6 steps to help ensure your small business handles staff underperformance effectively

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We recognise that informing your member of staff that they are underperforming may be a daunting prospect and that you may be wondering where to start. This article provides an insight on:

1. The definition of underperformance

2. Possible causes

3. Communicating an Informal Plan

4. Communicating a Formal Performance Improvement Plan

5. What to do if there is little or no improvement

6. Sanction or dismissal

1. What is underperformance?

Underperformance or poor performance is a failure to perform the duties of a role or to perform them to the standard required by the business. Employers sometime confuse underperformance or poor performance with misconduct or poor conduct. Here are the key distinctions:

2. What are the possible causes of underperformance?

It is important to identify this before you consider whether you will take an informal or formal approach to performance management.

Have you made your expectations clear?

Has the employee had sufficient training to carry out the work requirement?

Is the workload too high?

There may be other possible causes such as:

You hired the wrong person for the job

There may be personal outside influences restricting the person from performing the role

There is ineffective or lack of communication between the person and staff structure / people / colleagues / clients in order to perform the role effectively.

Once you have considered the above, you can set out a Plan for improvement.

3. Informal Plan

ACAS (Arbitration, Conciliation and Advisory Service) is an independent government organisation devoted to preventing and resolving employment disputes. It takes into account UK employment law when offering advice and guidance. ACAS guidelines state that before considering formal action, you should be able to demonstrate that:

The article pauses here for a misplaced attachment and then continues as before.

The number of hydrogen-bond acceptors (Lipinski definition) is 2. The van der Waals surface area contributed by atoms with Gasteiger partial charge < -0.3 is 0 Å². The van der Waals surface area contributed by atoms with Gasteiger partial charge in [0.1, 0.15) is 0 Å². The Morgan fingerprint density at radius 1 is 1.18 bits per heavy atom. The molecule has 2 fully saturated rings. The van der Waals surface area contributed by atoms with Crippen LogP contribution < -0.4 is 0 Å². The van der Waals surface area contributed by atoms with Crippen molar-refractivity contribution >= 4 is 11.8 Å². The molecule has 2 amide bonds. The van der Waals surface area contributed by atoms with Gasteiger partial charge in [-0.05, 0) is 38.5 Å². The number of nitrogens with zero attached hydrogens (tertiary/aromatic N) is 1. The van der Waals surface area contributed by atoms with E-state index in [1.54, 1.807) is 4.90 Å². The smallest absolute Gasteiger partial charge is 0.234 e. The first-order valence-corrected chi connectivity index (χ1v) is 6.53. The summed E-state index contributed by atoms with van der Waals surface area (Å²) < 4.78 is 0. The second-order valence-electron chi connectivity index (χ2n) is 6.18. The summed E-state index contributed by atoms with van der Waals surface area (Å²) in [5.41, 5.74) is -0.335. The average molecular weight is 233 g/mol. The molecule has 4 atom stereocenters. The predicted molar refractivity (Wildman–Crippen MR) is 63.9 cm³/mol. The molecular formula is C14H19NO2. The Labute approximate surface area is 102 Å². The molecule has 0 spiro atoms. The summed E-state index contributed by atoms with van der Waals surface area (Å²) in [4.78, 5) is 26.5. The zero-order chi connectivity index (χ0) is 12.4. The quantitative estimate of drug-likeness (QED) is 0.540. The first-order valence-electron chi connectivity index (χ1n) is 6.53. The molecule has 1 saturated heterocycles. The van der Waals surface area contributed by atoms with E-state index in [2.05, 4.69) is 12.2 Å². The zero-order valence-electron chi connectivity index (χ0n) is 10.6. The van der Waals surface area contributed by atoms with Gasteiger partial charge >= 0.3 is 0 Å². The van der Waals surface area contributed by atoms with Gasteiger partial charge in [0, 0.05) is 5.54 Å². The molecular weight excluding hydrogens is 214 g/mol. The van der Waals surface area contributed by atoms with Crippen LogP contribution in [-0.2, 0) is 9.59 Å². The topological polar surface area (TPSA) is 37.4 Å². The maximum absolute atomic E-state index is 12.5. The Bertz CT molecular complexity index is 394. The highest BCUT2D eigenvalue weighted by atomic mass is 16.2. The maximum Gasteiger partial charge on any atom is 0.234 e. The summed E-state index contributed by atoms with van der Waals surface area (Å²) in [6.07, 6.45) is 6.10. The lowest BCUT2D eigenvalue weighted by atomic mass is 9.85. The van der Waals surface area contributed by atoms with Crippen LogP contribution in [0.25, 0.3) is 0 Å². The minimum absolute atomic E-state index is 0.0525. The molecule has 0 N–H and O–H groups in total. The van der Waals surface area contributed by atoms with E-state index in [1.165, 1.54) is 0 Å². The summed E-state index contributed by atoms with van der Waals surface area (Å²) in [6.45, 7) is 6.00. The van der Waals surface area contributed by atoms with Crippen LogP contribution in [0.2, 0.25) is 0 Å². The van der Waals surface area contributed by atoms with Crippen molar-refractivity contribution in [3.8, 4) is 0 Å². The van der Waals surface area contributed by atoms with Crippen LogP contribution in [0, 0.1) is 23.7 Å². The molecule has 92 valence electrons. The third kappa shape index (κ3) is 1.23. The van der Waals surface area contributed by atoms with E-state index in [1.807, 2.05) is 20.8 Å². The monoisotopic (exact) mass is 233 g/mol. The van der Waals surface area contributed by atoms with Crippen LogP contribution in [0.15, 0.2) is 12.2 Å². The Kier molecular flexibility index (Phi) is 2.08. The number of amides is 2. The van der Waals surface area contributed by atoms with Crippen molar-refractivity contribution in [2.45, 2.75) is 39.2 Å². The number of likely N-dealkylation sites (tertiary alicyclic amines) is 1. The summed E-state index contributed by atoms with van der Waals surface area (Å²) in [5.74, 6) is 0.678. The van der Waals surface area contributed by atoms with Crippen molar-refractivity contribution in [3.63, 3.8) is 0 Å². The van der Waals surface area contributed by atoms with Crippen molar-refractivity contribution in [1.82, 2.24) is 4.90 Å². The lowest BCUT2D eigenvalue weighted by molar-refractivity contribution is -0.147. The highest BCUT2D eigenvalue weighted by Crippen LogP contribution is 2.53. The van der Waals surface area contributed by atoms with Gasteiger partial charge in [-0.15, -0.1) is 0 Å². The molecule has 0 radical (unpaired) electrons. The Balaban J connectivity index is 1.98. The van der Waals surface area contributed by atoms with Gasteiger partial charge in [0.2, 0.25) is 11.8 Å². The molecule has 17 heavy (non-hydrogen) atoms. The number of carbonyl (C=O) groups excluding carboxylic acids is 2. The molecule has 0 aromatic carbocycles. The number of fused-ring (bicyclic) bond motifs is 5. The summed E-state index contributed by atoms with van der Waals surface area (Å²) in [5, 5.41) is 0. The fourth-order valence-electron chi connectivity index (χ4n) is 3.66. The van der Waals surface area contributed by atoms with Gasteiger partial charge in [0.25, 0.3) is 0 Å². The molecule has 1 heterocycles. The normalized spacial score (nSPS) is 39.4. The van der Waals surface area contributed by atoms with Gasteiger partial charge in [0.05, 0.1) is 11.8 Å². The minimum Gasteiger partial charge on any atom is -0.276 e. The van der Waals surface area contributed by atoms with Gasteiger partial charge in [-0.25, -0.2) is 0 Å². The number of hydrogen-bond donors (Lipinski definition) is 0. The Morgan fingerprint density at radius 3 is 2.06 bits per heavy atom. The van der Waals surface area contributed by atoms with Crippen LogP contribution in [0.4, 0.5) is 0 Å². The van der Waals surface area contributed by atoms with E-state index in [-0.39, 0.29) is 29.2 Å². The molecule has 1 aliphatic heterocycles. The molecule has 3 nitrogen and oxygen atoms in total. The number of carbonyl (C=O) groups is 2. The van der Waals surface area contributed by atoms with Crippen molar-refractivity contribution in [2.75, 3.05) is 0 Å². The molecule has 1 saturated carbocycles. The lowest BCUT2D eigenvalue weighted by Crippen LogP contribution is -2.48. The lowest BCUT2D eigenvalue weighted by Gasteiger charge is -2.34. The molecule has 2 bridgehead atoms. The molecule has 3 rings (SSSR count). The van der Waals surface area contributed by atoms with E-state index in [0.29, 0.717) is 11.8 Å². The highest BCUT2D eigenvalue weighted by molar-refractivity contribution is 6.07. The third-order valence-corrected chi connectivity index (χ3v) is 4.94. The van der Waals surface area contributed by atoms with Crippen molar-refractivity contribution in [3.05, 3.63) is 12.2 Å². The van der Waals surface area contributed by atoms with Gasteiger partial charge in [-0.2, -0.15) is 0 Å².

• The employee is clear as to what is expected of them
  • You have provided feedback on their performance
  • The employee is clear about the gap between their performance and the required performance
  • You have an agreed plan outlining what improvement you expect of them and by when, and the sup-port you have provided to help them improve
  • The agreed action plan has been in place for long enough for the employee to demonstrate some improvement
  • You have been clear to the employee about what will hap¬pen if their performance doesn’t improve
  • You have a clear audit trail of all of the above

4. Formal Performance Improvement Plan – SMART objectives

You should develop a Formal Performance Improvement Plan before considering any formal disciplinary action. Here are the key components that go into such a Plan. Expert PR professionals such as PlusHR’s HR Manager can help you to create a plan. You can clearly explain that the consequence of not meeting the objective set in the plan may be formal disciplinary action.

Specific

* Set clear objective(s)

* Explain how the objective(s) contributes to the business plan/strategy

Measurable

* Quantify or at least give an indicator for progress

Agreed

* Ensure responsibility / accountability is clear as to who will do what

Realistic

* State what can realistically be achieved based on available resources

Time-related

* State when the results should be achieved

5. What if there is still no improvement in performance?

If there is still no improvement in performance, you may proceed to the formal stage of a disciplinary process which involves:

  • Inviting the employee in writing to a formal disciplinary hearing, giving reasonable advance notice
  • Allowing the employee an opportunity to be accompanied
  • Clearly setting out the reason for the disciplinary hearing
  • Allowing the employee to provide their feedback and any evidence before you make a decision on the level of sanction.
  • Setting out the sanction at the end of the meeting and following up in writing
  • Allowing the employee the right of appeal within five days of receiving the decision in writing

6. Sanction or dismissal?

UK employment law recognises that small businesses may not be able to sustain an underperformer for a lengthy period of time therefore the guidance above has taken this into account.

An employee with less than two years continuous service (employed after 1 April 2012) is not eligible to bring an unfair dismissal claim to a court other than that for discrimination or breach of contract.

For more guides to employee rights, have a look at our sister site Startups.co.uk’s section on recruitment here.

This article was written by by Satwinder Gill. For further information or advice contact us on 0843 289 5933 or visit www.PlusHR.com.